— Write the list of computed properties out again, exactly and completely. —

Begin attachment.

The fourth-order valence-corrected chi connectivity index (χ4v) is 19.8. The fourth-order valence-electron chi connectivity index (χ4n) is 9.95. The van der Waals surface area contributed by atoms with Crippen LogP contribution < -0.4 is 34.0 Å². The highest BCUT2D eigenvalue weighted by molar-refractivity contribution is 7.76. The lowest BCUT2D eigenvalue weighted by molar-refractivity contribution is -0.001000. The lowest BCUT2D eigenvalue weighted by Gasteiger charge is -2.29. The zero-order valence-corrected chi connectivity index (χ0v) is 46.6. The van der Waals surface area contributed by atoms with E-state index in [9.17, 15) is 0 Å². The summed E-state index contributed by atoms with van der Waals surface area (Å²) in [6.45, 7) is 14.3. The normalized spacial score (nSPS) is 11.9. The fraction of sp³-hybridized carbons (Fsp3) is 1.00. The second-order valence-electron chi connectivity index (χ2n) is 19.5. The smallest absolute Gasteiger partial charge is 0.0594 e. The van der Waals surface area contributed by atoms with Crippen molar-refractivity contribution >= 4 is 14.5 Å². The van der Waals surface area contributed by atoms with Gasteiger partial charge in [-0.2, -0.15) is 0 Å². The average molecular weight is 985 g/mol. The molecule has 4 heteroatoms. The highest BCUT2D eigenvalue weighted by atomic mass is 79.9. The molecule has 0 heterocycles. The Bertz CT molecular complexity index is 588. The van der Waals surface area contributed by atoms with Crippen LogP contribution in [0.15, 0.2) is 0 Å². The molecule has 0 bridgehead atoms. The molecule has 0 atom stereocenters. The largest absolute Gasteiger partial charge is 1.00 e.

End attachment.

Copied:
The fourth-order valence-corrected chi connectivity index (χ4v) is 19.8. The fourth-order valence-electron chi connectivity index (χ4n) is 9.95. The van der Waals surface area contributed by atoms with Crippen LogP contribution < -0.4 is 34.0 Å². The highest BCUT2D eigenvalue weighted by molar-refractivity contribution is 7.76. The lowest BCUT2D eigenvalue weighted by molar-refractivity contribution is -0.001000. The lowest BCUT2D eigenvalue weighted by Gasteiger charge is -2.29. The zero-order valence-corrected chi connectivity index (χ0v) is 46.6. The van der Waals surface area contributed by atoms with E-state index in [9.17, 15) is 0 Å². The summed E-state index contributed by atoms with van der Waals surface area (Å²) in [6.45, 7) is 14.3. The normalized spacial score (nSPS) is 11.9. The fraction of sp³-hybridized carbons (Fsp3) is 1.00. The second-order valence-electron chi connectivity index (χ2n) is 19.5. The smallest absolute Gasteiger partial charge is 0.0594 e. The van der Waals surface area contributed by atoms with Crippen molar-refractivity contribution >= 4 is 14.5 Å². The van der Waals surface area contributed by atoms with Gasteiger partial charge in [-0.2, -0.15) is 0 Å². The average molecular weight is 985 g/mol. The molecule has 4 heteroatoms. The highest BCUT2D eigenvalue weighted by atomic mass is 79.9. The molecule has 0 heterocycles. The Bertz CT molecular complexity index is 588. The van der Waals surface area contributed by atoms with Crippen LogP contribution in [0.15, 0.2) is 0 Å². The molecule has 0 bridgehead atoms. The molecule has 0 atom stereocenters. The largest absolute Gasteiger partial charge is 1.00 e.